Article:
At the risk of sounding like I’ve started some curvacious tribute to Piet Mondrian, I just spent the better part of my lunch hour sketching circles of all sizes on canvas. It’s really more elegant than it sounds.
The PPP Vignette states than no site improvements or building will be done within 25′-0″ of the high water mark. The concept is easy to understand: the polyline for each can’t be within that dimension or else you fail. The bitch is actually figuring out how to draw the boundary. The general consensus on areforum is to be as accurate as the software allows, however we all know that speed is nearly as critical. There appear to be two common approaches. 1) Draw a 25′-0″ diameter circle and copy a string of them along the entire length of the high water line with the edge of the circle on the line. The site/building boundary line is then drawn where the circles intersect (where they make an “X”). Option 2) Draw a 50′-0″ diameter circle and copy of string of them along the length of the water line with the center of the circle on the line. The boundary line in this case is tangent to the edge of the circles. In my practice runs to date, I have always gone with the second option as it just seems to work better.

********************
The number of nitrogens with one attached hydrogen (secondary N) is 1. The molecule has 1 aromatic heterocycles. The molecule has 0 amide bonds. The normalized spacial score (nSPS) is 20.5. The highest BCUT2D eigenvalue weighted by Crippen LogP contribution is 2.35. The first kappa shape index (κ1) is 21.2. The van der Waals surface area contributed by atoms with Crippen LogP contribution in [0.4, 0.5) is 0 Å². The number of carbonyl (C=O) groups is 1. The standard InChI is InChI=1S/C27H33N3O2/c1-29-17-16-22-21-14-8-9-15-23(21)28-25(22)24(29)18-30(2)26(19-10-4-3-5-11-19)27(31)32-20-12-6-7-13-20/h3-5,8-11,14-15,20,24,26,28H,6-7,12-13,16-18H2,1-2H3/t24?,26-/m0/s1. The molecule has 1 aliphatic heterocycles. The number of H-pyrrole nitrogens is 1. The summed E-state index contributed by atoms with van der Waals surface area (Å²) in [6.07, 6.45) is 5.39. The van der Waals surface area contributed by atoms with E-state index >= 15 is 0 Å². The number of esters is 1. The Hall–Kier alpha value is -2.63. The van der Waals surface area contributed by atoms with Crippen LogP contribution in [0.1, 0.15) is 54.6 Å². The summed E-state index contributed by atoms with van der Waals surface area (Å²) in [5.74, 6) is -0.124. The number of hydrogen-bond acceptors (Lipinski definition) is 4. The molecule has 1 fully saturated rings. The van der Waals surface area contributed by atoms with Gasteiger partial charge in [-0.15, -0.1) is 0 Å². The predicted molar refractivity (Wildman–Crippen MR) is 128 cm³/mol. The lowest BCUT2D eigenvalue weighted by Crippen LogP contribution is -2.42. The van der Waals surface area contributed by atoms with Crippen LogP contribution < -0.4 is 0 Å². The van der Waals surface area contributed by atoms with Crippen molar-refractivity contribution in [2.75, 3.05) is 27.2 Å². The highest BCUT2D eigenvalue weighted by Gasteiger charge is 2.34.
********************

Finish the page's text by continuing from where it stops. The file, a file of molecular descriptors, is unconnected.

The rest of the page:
However in reading another post, user sdjahedi presents a third option. 3) Place circles with a 50′-0″ diameter with the edge of the circle along the water line. Then use center of circle to snap the polylines for surface improvements/building area. They note: “If you can place the tangent right on the top of curve line, one click on the shore side is fine too.”
So I tried that, and guess what? IT WORKS. Really. I need to practice with it a bit more/make sure I have enough circles to create an accurate path, but unless I’m convinced otherwise, this is the easiest way to do it. The polylines snap perfectly to centers so there’s no hair pulling, and in the end, the edges appears to be right where they should be. I really wonder why more people don’t use this method.
(I never thought I’d be so happy about offsetting a site plan mark.)